Ang-(1–7) antagonizes the RAS at various levels. Being a substrate for ACE, Ang-(1–7) competes with Ang I and bradykinin (BK) for degradation, thereby inhibiting Ang II formation and augmenting BK activity.7,8⇓ Furthermore, Ang-(1–7) antagonizes the vasoconstrictive effects of Ang II in various species,8 and is a vasodilator in canine and porcine coronary arteries,9,10⇓ either by blocking the AT1-receptor11 or by releasing nitric oxide and vasodilating prostaglandins via an as yet unidentified receptor.10,12,13⇓⇓
In this study, we investigated the specific effects of Ang-(1–7) on the development of heart failure using continuous intravenous infusion in the rat myocardial infarction (MI) model.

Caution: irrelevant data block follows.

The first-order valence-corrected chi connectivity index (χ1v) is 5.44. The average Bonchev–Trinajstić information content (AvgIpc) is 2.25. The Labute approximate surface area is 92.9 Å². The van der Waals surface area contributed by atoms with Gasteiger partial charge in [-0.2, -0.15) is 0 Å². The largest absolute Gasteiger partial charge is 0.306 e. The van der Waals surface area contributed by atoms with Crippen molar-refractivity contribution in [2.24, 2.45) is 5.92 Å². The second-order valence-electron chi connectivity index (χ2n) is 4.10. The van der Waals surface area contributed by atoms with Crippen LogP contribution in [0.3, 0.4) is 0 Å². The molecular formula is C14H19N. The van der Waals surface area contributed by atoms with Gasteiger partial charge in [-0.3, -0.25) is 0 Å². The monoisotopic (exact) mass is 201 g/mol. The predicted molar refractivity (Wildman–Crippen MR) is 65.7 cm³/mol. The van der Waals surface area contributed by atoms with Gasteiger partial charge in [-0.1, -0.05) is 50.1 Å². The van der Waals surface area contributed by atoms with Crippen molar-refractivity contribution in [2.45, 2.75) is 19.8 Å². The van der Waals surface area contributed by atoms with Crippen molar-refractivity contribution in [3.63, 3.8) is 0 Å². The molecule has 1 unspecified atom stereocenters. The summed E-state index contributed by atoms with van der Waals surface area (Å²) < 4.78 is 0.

The Animal Research Committee of the University of Groningen approved this study. Left coronary artery ligations were performed in 39 male Sprague-Dawley rats weighing 250 to 300 g (Harlan; Zeist, the Netherlands).14 Perioperative mortality was 49%. Two weeks after induction of MI, rats were randomly allocated to intravenous infusion of either Ang-(1–7) (24 μg/kg per hour; n=10) or saline (n=10) by osmotic minipumps (Alzet 2004). Sham-operated controls (n=10) received saline. After 8 weeks of treatment, hemodynamic studies were performed under isoflurane anesthesia with a microtip pressure transducer,15 coronary flow was measured in a Langendorff setup,14 endothelial function was tested in isolated aortic rings,14 and plasma Ang-(1–7) levels were measured by radioimmunoassay.16 In the remainder of the text, the maximal rate of change in ventricular pressure is indicated as dP/dt.